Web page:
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In The End, The Light

Willis Plummer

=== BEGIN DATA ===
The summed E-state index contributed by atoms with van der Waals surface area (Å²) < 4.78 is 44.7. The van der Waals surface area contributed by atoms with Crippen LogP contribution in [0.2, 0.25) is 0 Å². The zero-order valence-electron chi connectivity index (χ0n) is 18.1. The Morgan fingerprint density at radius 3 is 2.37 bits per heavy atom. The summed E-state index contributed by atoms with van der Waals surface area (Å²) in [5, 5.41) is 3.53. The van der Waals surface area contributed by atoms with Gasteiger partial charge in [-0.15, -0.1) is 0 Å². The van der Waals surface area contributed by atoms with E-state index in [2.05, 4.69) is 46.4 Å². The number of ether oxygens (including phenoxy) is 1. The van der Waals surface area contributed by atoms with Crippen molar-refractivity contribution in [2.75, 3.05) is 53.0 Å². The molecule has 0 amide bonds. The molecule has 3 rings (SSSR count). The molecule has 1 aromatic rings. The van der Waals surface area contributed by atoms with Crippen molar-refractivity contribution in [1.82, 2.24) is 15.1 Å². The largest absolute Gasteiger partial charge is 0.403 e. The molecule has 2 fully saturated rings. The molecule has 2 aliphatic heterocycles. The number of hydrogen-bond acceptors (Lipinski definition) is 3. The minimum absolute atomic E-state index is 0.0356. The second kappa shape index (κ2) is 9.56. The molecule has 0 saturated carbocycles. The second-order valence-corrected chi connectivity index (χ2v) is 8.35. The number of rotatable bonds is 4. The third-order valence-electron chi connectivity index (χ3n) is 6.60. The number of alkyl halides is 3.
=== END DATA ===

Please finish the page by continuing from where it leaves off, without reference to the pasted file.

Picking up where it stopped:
The corner of the room wants to feel my feet. I hold the handle of the water jug and walk to the corner. I water the plant and look around. The girl with the b-12 deficiency lives in a house full of dead things. Her dinner table is covered in the crumbs of a dried out fern. Under the table, I feel around for something I can’t remember beginning to search for. Everything is dark, and I reach in my pocket to play with a stack of quarters. The ringing of the train shakes me into alertness. The only thing I don’t want is to be in the way. My fingers touch the keys of my laptop, and I stare silently at the television. Books begin piling on my nightstand. I feel my toes in the gravel and glass and look up at the light shining over the pine trees. I fear the last thing I’ll see is the glowing of the laptop. Where is my heart if not in my chest? My leg won’t stop bouncing, and I wish I could hold in this cough. Resting on my finger, the ladybug allows me to observe him. In the end, I suppose, the light of the laptop screen would not be the worst thing to see.